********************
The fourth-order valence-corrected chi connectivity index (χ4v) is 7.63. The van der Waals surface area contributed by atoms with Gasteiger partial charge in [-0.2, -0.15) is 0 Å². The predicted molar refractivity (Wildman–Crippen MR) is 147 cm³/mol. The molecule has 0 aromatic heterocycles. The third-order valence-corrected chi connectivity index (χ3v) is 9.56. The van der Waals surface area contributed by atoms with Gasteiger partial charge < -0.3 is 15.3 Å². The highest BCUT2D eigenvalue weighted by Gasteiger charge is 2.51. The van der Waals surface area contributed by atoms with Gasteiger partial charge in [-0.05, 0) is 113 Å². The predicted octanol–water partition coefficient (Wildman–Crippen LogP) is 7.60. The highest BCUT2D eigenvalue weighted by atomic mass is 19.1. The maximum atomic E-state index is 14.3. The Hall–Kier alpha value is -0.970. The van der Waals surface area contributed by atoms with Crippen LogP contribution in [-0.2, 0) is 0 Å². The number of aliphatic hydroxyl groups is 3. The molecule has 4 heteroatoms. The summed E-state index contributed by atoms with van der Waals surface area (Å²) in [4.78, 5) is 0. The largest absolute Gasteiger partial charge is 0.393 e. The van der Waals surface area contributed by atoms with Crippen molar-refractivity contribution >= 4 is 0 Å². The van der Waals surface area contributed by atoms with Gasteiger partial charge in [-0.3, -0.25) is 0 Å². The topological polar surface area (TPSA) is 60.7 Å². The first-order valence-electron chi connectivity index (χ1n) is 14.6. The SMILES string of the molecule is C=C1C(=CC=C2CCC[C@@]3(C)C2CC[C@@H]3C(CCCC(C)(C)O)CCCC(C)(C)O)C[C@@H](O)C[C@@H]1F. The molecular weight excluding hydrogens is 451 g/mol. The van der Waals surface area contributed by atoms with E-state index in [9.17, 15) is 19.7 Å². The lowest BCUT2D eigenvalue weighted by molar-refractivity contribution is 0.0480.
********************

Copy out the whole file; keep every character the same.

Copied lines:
The fourth-order valence-corrected chi connectivity index (χ4v) is 7.63. The van der Waals surface area contributed by atoms with Gasteiger partial charge in [-0.2, -0.15) is 0 Å². The predicted molar refractivity (Wildman–Crippen MR) is 147 cm³/mol. The molecule has 0 aromatic heterocycles. The third-order valence-corrected chi connectivity index (χ3v) is 9.56. The van der Waals surface area contributed by atoms with Gasteiger partial charge < -0.3 is 15.3 Å². The highest BCUT2D eigenvalue weighted by Gasteiger charge is 2.51. The van der Waals surface area contributed by atoms with Gasteiger partial charge in [-0.05, 0) is 113 Å². The predicted octanol–water partition coefficient (Wildman–Crippen LogP) is 7.60. The highest BCUT2D eigenvalue weighted by atomic mass is 19.1. The maximum atomic E-state index is 14.3. The Hall–Kier alpha value is -0.970. The van der Waals surface area contributed by atoms with Crippen LogP contribution in [-0.2, 0) is 0 Å². The number of aliphatic hydroxyl groups is 3. The molecule has 4 heteroatoms. The summed E-state index contributed by atoms with van der Waals surface area (Å²) in [4.78, 5) is 0. The largest absolute Gasteiger partial charge is 0.393 e. The van der Waals surface area contributed by atoms with Crippen molar-refractivity contribution >= 4 is 0 Å². The van der Waals surface area contributed by atoms with Gasteiger partial charge in [-0.3, -0.25) is 0 Å². The topological polar surface area (TPSA) is 60.7 Å². The first-order valence-electron chi connectivity index (χ1n) is 14.6. The SMILES string of the molecule is C=C1C(=CC=C2CCC[C@@]3(C)C2CC[C@@H]3C(CCCC(C)(C)O)CCCC(C)(C)O)C[C@@H](O)C[C@@H]1F. The molecular weight excluding hydrogens is 451 g/mol. The van der Waals surface area contributed by atoms with E-state index in [9.17, 15) is 19.7 Å². The lowest BCUT2D eigenvalue weighted by molar-refractivity contribution is 0.0480.